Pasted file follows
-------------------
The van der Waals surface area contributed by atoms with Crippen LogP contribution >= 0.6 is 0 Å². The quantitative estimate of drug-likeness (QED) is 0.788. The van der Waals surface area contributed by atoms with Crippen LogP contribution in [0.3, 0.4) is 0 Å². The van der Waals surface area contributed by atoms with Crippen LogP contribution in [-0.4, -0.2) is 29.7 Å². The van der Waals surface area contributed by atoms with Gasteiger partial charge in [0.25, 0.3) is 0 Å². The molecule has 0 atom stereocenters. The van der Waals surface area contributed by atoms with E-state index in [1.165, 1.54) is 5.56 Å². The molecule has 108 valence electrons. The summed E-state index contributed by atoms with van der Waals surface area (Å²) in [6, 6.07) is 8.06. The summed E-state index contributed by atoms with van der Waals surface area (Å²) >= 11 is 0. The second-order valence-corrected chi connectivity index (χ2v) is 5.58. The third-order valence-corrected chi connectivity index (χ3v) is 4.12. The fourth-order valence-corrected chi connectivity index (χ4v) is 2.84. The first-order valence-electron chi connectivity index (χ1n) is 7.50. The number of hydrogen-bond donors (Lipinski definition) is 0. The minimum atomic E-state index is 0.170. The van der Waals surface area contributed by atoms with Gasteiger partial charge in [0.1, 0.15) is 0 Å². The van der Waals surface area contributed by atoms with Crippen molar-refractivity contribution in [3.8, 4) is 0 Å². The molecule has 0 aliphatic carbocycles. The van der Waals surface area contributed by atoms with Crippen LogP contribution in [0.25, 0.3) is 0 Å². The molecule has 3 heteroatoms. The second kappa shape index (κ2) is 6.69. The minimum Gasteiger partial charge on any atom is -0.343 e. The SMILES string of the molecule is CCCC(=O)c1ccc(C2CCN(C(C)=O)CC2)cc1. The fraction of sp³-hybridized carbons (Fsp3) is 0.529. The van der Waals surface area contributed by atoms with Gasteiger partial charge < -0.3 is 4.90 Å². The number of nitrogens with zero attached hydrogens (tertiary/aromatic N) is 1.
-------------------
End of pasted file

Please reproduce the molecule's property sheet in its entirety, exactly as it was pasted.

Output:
The van der Waals surface area contributed by atoms with Crippen LogP contribution >= 0.6 is 0 Å². The quantitative estimate of drug-likeness (QED) is 0.788. The van der Waals surface area contributed by atoms with Crippen LogP contribution in [0.3, 0.4) is 0 Å². The van der Waals surface area contributed by atoms with Crippen LogP contribution in [-0.4, -0.2) is 29.7 Å². The van der Waals surface area contributed by atoms with Gasteiger partial charge in [0.25, 0.3) is 0 Å². The molecule has 0 atom stereocenters. The van der Waals surface area contributed by atoms with E-state index in [1.165, 1.54) is 5.56 Å². The molecule has 108 valence electrons. The summed E-state index contributed by atoms with van der Waals surface area (Å²) in [6, 6.07) is 8.06. The summed E-state index contributed by atoms with van der Waals surface area (Å²) >= 11 is 0. The second-order valence-corrected chi connectivity index (χ2v) is 5.58. The third-order valence-corrected chi connectivity index (χ3v) is 4.12. The fourth-order valence-corrected chi connectivity index (χ4v) is 2.84. The first-order valence-electron chi connectivity index (χ1n) is 7.50. The number of hydrogen-bond donors (Lipinski definition) is 0. The minimum atomic E-state index is 0.170. The van der Waals surface area contributed by atoms with Gasteiger partial charge in [0.1, 0.15) is 0 Å². The van der Waals surface area contributed by atoms with Crippen molar-refractivity contribution in [3.8, 4) is 0 Å². The molecule has 0 aliphatic carbocycles. The van der Waals surface area contributed by atoms with Crippen LogP contribution in [0.25, 0.3) is 0 Å². The molecule has 3 heteroatoms. The second kappa shape index (κ2) is 6.69. The minimum Gasteiger partial charge on any atom is -0.343 e. The SMILES string of the molecule is CCCC(=O)c1ccc(C2CCN(C(C)=O)CC2)cc1. The fraction of sp³-hybridized carbons (Fsp3) is 0.529. The van der Waals surface area contributed by atoms with Gasteiger partial charge < -0.3 is 4.90 Å². The number of nitrogens with zero attached hydrogens (tertiary/aromatic N) is 1.